Ben Johnson spent his homecoming in seclusion, without the Olympic gold medal and the hero's welcome, as Canadians bemoaned the fate of the sprinter who failed the drug test.

Returning to Canada on Tuesday, Johnson, 26, dodged reporters and the public, refusing to talk about the illegal, muscle-building steroid Stanzolol found in his system after he won the 100-meter dash as the world's fastest human.But on the flight from South Korea, he denied using the drugs even though Olympic officials said the results were indisputable.

"I got nothing to hide," Johnson told The Boston Globe during the flight to New York, where he then boarded another plane for Canada. "I don't want to tell no names, but somebody's smiling today."

"It's not the only thing in life to win a gold medal," Johnson said. "I still have my parents. My family still loves me."

Stripped of the gold and banned for life from Canadian teams, Johnson cried in the back of a limousine that whisked him to his mother's home in suburban Toronto after the grueling trip from Seoul.

"There's no gold now, just disappointment," said Boyd Plaxton, 26, of Saskatoon, Saskatchewan, one of 200 people on hand when Johnson's plane landed. "If he had come home with the gold intact, there would have been a million people here," Plaxton said.

Chaos spoiled a gilt-edged moment for a man who had run 100 meters in the fastest time ever, 9.79 seconds.

Johnson, surrounded by a phalanx of security guards, ducked into a car and made a mad dash for the door when he arrived at the house. But he apparently forgot his key and had to return 20 minutes later with his shirt over his head.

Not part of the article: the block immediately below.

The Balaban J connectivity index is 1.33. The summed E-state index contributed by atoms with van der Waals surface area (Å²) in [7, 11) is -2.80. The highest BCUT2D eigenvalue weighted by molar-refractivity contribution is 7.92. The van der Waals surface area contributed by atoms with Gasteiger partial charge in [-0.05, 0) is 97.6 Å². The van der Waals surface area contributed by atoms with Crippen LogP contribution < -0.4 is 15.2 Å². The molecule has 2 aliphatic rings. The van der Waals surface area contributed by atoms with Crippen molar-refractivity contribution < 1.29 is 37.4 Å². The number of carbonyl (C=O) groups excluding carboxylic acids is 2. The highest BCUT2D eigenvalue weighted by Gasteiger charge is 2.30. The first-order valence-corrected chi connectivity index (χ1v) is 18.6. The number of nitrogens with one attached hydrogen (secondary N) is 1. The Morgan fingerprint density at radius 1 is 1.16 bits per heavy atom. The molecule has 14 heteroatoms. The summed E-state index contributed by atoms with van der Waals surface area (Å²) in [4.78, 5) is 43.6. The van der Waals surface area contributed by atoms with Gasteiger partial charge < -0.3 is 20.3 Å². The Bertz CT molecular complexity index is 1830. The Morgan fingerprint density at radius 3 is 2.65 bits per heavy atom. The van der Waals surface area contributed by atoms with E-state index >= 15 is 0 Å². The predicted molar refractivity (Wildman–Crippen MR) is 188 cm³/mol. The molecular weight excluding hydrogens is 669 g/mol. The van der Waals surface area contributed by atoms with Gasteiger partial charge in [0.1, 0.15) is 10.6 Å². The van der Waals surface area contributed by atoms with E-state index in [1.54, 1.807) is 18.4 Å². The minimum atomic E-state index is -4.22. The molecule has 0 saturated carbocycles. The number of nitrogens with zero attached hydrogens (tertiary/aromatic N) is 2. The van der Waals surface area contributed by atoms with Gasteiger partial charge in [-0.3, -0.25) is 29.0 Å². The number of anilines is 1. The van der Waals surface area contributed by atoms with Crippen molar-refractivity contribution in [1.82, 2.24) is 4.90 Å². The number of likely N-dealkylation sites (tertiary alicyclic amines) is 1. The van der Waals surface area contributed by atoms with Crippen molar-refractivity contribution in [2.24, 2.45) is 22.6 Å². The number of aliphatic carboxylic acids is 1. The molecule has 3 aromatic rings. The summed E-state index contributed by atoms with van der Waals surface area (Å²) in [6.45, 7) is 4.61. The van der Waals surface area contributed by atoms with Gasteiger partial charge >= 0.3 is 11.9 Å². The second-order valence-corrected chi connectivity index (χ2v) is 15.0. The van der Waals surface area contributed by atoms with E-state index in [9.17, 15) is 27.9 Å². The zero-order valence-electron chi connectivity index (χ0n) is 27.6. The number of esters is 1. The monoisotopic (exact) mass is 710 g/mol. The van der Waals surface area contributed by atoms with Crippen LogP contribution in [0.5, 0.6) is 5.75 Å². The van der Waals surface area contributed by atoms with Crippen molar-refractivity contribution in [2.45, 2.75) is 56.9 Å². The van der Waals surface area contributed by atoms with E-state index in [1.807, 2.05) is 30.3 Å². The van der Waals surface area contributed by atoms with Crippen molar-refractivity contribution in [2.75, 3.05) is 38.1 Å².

Johnson spent the 1-hour, 40-minute flight from New York in the plane's cockpit to avoid reporters.

On the way to New York, however, he stayed in the passenger cabin, appearing calm throughout the flight, the Globe said.

As passengers realized who he was, some sought autographs. A group of flight attendants swarmed around Johnson for a photo.

"First I was shocked, but after a while, I don't care," Johnson said when asked what he felt after he was informed he had failed the drug test.

In Canada, a parade in his adopted hometown was canceled, and promoters backed out of deals or announced their ties with the sprinter would expire quietly.

Sports Minister Jean Charest said Johnson had tested negative for drugs in August and had passed eight tests in two years. He called the stripping of the medal a "national embarrassment."

Johnson's family and close friends denied he took steroids

"I know my son doesn't take drugs. I know he hasn't done it. I know it," said his father, Ben Johnson Sr., from Falmouth, Jamaica, in an interview with the Toronto Globe and Mail.

"Ben loved Mom too much to discredit her in any way," said his sister, Claire Rodney, of suburban Toronto.

Johnson had dedicated his gold to his mother, Gloria, and the Canadian people. It was surrendered to Canadian Olympic officials before the family left South Korea on Monday.

In Montreal, Johnson's fans said they were disappointed.

"The last flicker of hope just died," said Danny Planetta, who was watching TV at a bar when he heard Monday night that Johnson had tested positive for steroids.

"When he won, we won and we were raving about it. The guy was a hero and now he is just a big disappointment."